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Likelihood Ratio (LR) in Emergency Medicine


Is it always necessary to perform an arterial blood gas after a blunt trauma?

   Clinical Scenario

A 53 year old man is involved in a motor vehicle crash. He refers a moderate thorax and abdominal pain. No head injury, the helmet is not broken, the patient remembers the accident. Systolic blood pression is 120/80 mmHg, respiratory rate is 24, saturation is 100%, he has abrasions over the torso and right thorax and flank, no wounds. The eFAST shows a normal pleural sliding, and no signs of intraperitoneal blood.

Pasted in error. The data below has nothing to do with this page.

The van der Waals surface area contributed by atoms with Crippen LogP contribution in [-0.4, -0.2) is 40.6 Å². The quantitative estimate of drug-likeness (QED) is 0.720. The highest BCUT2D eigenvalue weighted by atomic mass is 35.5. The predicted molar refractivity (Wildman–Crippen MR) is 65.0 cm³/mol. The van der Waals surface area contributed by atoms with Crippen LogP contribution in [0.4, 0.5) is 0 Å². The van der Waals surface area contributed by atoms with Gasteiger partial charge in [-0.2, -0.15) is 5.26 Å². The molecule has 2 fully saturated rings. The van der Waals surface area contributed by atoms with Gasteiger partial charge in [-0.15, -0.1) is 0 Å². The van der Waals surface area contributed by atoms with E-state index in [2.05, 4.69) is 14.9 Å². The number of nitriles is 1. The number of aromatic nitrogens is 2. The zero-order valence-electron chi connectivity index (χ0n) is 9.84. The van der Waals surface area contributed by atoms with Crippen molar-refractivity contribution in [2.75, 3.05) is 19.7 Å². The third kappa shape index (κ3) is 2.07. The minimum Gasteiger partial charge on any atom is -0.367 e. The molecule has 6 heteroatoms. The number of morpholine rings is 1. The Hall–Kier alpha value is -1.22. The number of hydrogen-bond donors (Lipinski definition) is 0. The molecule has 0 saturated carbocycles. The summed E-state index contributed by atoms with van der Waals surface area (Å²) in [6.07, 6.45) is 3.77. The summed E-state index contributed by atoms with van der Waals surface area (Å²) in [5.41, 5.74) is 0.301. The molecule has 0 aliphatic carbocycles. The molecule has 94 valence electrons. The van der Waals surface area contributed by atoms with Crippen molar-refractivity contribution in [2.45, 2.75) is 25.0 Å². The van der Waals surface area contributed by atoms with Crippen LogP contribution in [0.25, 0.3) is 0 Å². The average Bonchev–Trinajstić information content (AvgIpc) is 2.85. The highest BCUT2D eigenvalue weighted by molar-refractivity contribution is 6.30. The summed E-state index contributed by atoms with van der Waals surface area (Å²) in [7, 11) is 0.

The institutional blunt trauma protocol requires an arterial blood gas (ABG) and serum lactate (SL), than is obtained a CT of the chest abdomen and pelvis. 
After 15 minutes, the patient returns to the ED, TC is negative, the patient feels better, the nurse says that the ABG is abnormal, pH is 7.5 and lactate level is 4. 

Do abnormal ABG and/or SL change disposition after a negative CT?